Louisiana is famous for its celebrations of Carnival and Mardi Gras, extravagant social events brought over by the French in the late 17th century. From small towns to New Orleans, everybody goes all out with parties, parades, balls, and more. Read on for everything you need to know about this famous event lineup.
The timeline for these festivities differs from town to town. However, the timeline begins on the Christian holiday of Epiphany and ends on Ash Wednesday. Towns all over Louisiana host parades and events throughout the season, coming to a head on the day of Mardi Gras. The festivities are organized around four major events.
Carnival season officially starts with Epiphany (or Three Kings Day) on January sixth. This is the twelfth night of Christmas (beginning on Christmas Day), and it remembers the kings from afar who brought gold, frankincense, and myrrh to the baby Jesus. Louisiana traditions usually involve king cake parties where participants hope to receive a slice of cake concealing a plastic baby Jesus.
Carnival runs for two weeks up to the day of Mardi Gras, which ends the night before Lent begins. Krewes (social organizations) organize events starting with the Phunny Phorty Phellows streetcar parade. Parade traditions include throwing beads and other plastic things at the crowds who cheer them on and mark the time. The parades happen over a series of 12 days. Balls, feasts, street fairs, parties, and other lush events occur throughout the season.
Mardi Gras, or “Fat Tuesday,” is the culmination of Carnival. Participants eat, drink, and dance before the Lenten season begins. It always falls 47 days before Easter (in Louisiana) and has been a legal holiday since 1875. Revelers enjoy parades, balls, and other events steeped in unique traditions.
Ash Wednesday is the start of the 40 days of Lent. During Lent, Christians participate in a period of sacrament where followers fast or give up certain luxuries in observance of the sacrifices made by Christ. Jesus’ crucifixion is observed on Good Friday and culminates on Easter Sunday when celebrations can begin again.
Mardi Gras in New Orleans
New Orleans is renowned worldwide for its Mardi Gras celebrations. Crowds stand or sit along the parade routes, enjoying the floats and catching the souvenirs the riders throw. Most of the parades are family-friendly, contrary to the reputation of the French Quarter parades, which host notoriously hedonistic revelry.
There are 78+ parades around the city, with the biggest – Rex and Zulu – happening on the first day of Mardi Gras. You can find a parade every weekend of the season and every day of the week of Carnival.
People wave, dance, and call out to get the attention of the krewes on the floats in hopes of catching mementos. Some particulars to each parade include:
- Rex tosses doubloons or pendants, marked by the corresponding krewe on one side and the parade’s theme on the other.
- Bacchus also has doubloons with the celebrity king on them.
- Zulu has its famous coconuts.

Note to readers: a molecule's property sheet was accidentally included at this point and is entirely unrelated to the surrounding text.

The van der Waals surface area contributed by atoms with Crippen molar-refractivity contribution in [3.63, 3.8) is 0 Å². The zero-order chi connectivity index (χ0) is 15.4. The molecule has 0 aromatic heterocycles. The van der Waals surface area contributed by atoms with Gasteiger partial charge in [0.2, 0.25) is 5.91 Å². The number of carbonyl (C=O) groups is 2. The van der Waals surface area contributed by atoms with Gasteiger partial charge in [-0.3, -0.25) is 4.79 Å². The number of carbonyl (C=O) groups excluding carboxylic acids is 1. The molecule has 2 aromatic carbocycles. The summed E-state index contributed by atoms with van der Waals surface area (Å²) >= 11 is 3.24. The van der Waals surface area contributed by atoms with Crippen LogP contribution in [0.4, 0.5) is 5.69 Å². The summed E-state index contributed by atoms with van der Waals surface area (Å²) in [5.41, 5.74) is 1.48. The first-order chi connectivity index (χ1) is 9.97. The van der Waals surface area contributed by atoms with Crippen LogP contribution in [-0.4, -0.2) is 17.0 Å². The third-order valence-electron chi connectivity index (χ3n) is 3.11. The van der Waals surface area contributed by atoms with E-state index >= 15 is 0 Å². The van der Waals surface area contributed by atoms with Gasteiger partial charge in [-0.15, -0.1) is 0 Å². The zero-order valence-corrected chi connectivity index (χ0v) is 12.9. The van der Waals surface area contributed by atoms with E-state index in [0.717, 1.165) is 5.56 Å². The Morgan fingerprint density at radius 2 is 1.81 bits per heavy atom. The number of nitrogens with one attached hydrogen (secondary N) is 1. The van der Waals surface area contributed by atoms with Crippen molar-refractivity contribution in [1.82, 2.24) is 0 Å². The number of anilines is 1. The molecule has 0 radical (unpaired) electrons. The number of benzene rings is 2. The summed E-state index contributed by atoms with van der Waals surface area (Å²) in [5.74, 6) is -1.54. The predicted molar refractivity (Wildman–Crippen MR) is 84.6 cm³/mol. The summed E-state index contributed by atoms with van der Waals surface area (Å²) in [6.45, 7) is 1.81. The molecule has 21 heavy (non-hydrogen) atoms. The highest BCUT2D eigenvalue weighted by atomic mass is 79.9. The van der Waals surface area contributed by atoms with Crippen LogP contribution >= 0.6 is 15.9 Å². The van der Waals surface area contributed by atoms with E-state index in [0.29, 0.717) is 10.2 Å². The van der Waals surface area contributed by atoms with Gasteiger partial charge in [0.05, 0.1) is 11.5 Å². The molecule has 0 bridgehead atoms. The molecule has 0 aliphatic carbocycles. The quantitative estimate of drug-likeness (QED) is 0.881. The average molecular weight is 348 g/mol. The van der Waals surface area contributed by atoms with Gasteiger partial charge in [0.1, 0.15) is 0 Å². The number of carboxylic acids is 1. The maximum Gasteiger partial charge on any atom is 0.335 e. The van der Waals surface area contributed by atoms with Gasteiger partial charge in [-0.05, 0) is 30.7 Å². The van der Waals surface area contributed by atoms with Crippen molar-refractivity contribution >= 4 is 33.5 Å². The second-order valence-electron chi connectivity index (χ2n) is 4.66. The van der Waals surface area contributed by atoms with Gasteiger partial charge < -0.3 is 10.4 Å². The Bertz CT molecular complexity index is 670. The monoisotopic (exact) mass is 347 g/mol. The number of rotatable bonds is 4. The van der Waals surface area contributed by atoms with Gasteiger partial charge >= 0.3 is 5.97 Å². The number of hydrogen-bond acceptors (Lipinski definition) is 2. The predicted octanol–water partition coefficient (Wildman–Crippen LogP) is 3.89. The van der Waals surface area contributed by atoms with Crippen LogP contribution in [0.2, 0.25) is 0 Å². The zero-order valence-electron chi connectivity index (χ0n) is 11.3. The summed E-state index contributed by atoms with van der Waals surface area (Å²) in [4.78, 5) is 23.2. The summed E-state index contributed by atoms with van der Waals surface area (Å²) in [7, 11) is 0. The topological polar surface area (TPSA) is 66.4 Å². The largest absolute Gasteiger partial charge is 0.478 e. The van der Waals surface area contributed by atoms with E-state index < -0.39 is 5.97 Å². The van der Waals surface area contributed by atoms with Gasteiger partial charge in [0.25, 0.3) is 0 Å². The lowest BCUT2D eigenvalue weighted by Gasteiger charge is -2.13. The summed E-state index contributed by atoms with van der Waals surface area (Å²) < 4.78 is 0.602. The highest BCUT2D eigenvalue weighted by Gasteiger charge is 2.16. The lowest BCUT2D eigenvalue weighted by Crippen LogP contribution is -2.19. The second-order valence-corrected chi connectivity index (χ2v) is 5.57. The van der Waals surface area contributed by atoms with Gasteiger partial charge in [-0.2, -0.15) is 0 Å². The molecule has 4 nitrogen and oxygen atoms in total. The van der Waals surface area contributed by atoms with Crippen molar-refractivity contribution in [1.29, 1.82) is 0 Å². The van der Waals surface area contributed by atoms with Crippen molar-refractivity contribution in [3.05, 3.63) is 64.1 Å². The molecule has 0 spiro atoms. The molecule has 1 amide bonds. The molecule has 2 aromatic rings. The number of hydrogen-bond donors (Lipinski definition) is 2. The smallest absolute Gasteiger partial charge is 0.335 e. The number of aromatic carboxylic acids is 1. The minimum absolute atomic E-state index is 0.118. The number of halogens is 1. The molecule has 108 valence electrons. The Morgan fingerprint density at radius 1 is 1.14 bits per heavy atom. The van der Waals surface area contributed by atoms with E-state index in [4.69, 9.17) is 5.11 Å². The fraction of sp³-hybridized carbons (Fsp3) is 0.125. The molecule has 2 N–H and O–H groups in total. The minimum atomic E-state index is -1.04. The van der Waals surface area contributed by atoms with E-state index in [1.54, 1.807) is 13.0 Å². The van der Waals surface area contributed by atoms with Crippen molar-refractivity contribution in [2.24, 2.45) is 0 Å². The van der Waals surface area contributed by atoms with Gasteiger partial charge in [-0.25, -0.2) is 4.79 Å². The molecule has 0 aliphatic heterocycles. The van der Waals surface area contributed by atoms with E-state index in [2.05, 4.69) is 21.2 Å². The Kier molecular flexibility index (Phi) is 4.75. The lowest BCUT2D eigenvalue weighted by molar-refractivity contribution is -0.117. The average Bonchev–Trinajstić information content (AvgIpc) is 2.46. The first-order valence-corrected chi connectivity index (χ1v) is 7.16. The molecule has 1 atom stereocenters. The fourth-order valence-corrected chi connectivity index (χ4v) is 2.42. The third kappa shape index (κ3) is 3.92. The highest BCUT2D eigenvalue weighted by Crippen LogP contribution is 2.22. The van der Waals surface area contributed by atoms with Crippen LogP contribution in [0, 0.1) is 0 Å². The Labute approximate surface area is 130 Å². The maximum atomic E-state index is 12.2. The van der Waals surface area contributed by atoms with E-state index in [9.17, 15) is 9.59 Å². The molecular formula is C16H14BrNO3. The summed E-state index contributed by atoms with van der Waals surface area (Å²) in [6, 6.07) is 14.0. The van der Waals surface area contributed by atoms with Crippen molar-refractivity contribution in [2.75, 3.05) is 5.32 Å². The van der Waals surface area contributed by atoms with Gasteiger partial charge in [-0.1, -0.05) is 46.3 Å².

- Muses have hand-decorated shoes.
- Nyx decorates purses.
- Alla features genie lamps.
- Iris is an all-female krewe that throws highly coveted sunglasses.
Parade-goers go to extreme lengths to catch “throws,” including wearing colorful costumes and bringing nets. Pro tip: the magic words to catch every throw from the parade floats are “Throw me something, mister.” Muses shoes and Iris sunglasses are the most collectible swag.
The French Quarter and Bourbon Street
The French Quarter and Bourbon Street parades are the loudest, most crowded, and raucous. They don’t host larger parades or floats because they cannot fit in the small streets. If you want to experience the “real” Mardi Gras, attend some parades in other locations in the city. Most are family-friendly, and some even feature our furry friends.
The French Quarter and Bourbon Street are best known for tourist crowds that are drinking and partying hard. If that’s your scene, you can find drunken chaos there, no problem. But only until midnight when the police walk through and shut down the revelry.
Crime is rife in this area, especially pickpocketing. Local authorities recommend the following to keep safe in this area:
- Leave valuables at home
- Beware of pickpockets
- Watch your drinks or keep them covered
- Bring a paper map in case you lose your phone
- Don’t engage with scammers or leave your group
- Only use licensed taxis and double check your ride services
Overall New Orleans takes every measure to keep people safe. However, accidents happen. In the event of an accident, your first call after the hospital should be an attorney.
Krewes form based on neighborhoods, cultures, or common interests. The krewes design costumes, build floats, plan events, and throw mementos to the crowd. At the biggest parades, super floats with lights and special effects draw the most attention. Other floats are little more than large boxes to hold the krewe. Fun fact: float riders are obligated by law to wear face paint!
Krewes plan their costumes and float all year with a great deal of secrecy. Krewe themes usually change yearly and provide participants with a year-round hobby and group of friends.
The list of krewes is long and rich with history; a few major players include:
Krewe of Zulu